Inflation from a small cap perspective

Gary Rollo

Montgomery

I’ve spent the last few days talking to most of the folks I know in the market, collecting opinions, information and discussing what other investors are thinking on the big topic of the moment – inflation. Not all inflationary forces are equal, and their impact is different in different economies.

The idea that US interest rates are lifting is neither new nor not priced into markets. Currently in the US bond market, relevant expectation is “priced” two-fold:

  1. Quantitative easing is now moving in the other direction or Quantitative tightening with the likely unwind of some US$2 trillion (Source: UBS) over two years expected. UBS and others suggest that this will have approximately the same effect as there 25bp interest rate rises.
  2. Four rates rises this year (with more on the Calendar 23 runway), March is locked in for 25bps says the bond market.

The unknown, and the recent volatility we have seen in global equity market prices is down to the uncertainty over how big the steps the US Federal Reserve (the Fed) takes and if they walk, run or leap – as we discuss below.

Inflation drivers and opinions

Not all inflationary forces are equal, and their impact is different in different economies.

The prevailing view, for much of the last year, was that inflation would be transitory, a description promoted by the Fed, when it was happy to do whatever it could to support the US economy and avoid a pandemic driven deflation problem. However with the perception that the pandemic impact on the economy is waning and the impact from stimulatory support now showing up in data the Fed relies on to gauge the suitability of US interest rate settings, the time has come for change, and the risk that the Fed may move quickly to get “ahead” of the curve. There are consequences globally to this shift, as the Fed’s policy settings has a huge influence on the global price of money.

Elsewhere, Europe is problematic too and China is cutting rates (reflating its economy, not fighting inflation). Australia has a question rather than a problem our inflation issues are smaller, and we have more non rate increase solutions to deal with it. But the world is going to feel what the US does, so let’s look at a high level at how the balance of inflationary drivers are set there.

Transitory is a dirty word, but many of these transitory forces that have caused a rise and spike in the inflation data are easing, and its likely taking inflation lower from here, albeit a bit later than expected. So what’s the problem?

The issue is that inflation appears to be settling in at a higher level than “transitory” suggested, aided by some items in transitory (like shipping costs) having intensified and lasting longer than expected. But the main area of focus is not on these items that economists are confident will dissipate, but now in components of inflation that have historically been more persistent, and need more focus or direct management. These items are now rising in their intensity, particularly Services inflation with its strong connection to local wages in the US economy. And that’s something the Fed, and the market, want to see brought under control.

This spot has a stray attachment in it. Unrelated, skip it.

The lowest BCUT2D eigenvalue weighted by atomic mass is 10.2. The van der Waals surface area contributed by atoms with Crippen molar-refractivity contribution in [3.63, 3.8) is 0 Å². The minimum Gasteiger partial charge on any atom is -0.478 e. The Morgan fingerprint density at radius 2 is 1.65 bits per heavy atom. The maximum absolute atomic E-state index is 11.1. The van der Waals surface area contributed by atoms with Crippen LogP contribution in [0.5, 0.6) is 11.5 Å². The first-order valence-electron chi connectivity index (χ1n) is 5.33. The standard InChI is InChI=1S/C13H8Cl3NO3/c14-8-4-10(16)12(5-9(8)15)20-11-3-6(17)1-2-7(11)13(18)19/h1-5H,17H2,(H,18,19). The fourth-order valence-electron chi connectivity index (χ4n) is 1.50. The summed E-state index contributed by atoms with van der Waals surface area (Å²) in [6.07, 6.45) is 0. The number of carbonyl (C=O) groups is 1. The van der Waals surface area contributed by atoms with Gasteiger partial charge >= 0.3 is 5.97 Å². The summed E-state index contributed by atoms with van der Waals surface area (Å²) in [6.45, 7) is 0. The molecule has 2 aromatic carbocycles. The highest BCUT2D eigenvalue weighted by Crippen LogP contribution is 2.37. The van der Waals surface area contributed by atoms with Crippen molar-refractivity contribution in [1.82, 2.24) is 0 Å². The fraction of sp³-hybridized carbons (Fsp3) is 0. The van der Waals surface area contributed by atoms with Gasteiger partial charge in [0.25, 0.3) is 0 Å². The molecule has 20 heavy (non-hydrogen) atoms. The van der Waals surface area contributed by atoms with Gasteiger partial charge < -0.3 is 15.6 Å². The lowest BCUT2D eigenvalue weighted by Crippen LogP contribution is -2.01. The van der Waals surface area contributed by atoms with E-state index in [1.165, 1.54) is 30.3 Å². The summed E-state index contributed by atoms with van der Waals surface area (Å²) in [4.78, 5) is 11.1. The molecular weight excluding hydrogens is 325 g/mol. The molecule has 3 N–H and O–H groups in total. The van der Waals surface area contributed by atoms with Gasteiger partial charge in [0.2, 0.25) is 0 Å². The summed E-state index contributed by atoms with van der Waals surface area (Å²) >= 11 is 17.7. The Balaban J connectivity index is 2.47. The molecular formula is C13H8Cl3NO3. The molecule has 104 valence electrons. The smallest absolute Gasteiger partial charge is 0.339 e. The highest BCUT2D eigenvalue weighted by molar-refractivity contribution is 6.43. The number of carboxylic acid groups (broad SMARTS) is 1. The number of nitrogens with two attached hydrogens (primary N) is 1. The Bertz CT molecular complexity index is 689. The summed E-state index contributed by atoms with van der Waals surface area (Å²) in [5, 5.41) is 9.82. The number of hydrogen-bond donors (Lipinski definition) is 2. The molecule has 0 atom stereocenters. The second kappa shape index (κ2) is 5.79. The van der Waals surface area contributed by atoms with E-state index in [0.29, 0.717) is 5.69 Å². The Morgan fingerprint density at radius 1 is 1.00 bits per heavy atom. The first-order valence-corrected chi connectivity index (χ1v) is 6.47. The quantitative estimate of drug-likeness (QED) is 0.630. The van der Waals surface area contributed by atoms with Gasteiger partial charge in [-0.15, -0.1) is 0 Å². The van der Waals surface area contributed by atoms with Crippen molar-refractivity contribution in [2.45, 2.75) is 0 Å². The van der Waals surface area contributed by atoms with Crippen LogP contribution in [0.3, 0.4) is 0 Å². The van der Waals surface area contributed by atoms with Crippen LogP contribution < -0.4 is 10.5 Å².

With strong growth, and the prospect of a better outlook as the pandemic effect fades, and an expectation that current high levels of goods spend will shift to services as the economy opens further the US economy looks like it can tolerate materially higher interest rates, and the evidence is now visible that the Fed thinks we need to get there. The longer they wait, the more work they will need to do.

The risk of a Fed “Shock and Awe” style leap to get back ahead of the curve

Unemployment in the US has dropped 160bps in six months back to sub four per cent. That’s low. It spiked at 15 per cent in 2020. This is firmly back where the Fed would like it to be. US CPI was almost six per cent % at its last print. That’s way above. The Fed has a dual mandate – full employment and a two per cent inflation target.

There is a rising fear pricked by Jamie Dimon’s comments on JPMorgan’s latest earnings call, that the Fed doesn’t walk. A walk would be raising once a quarter or four times in its eight meetings in calendar year 2022. There is a risk that they run – more than four raises.

There is risk that they leap – it’s not 25bps, but 50bps in March, then another raise in quickstep fashion.

Are equities over?

Inflation is generally regarded as a negative for sharemarkets. Inflation leads to higher borrowing costs, higher labour costs, and a rise in materials costs; all of which have the potential to reduce company earnings and profitability. Taming it is a good thing in the medium to longer run. But are we can see from the recent market volatility, and the explanation above, it brings some uncertainty about how fast and at what level the Fed will position US interest rates at.

Provided growth stays strong, the Fed fighting inflation is another issue for the market to consider rather than an equity end game. If growth dramatically slows and inflation doesn’t that’s a different story.

We now wait to see how the Fed engineers its growth V unemployment V inflation outlook. But we know its objectives – full employment and two per cent inflation, you need stable solid growth for that objective to be sustained.

It may turn out to be not as bad as feared. Or worse. And it may change. That’s the small print.

Meantime its heads down from the small cap team. We have plenty of work ahead from the inflation rotation.


Gary  Rollo
Portfolio Manager
Montgomery

Gary is the Portfolio Manager of the Montgomery Small Companies Fund – a small-cap Australian equity fund investing in 30 to 50 high quality, undervalued small and emerging companies with strong growth potential. The fund invests outside the ASX100.

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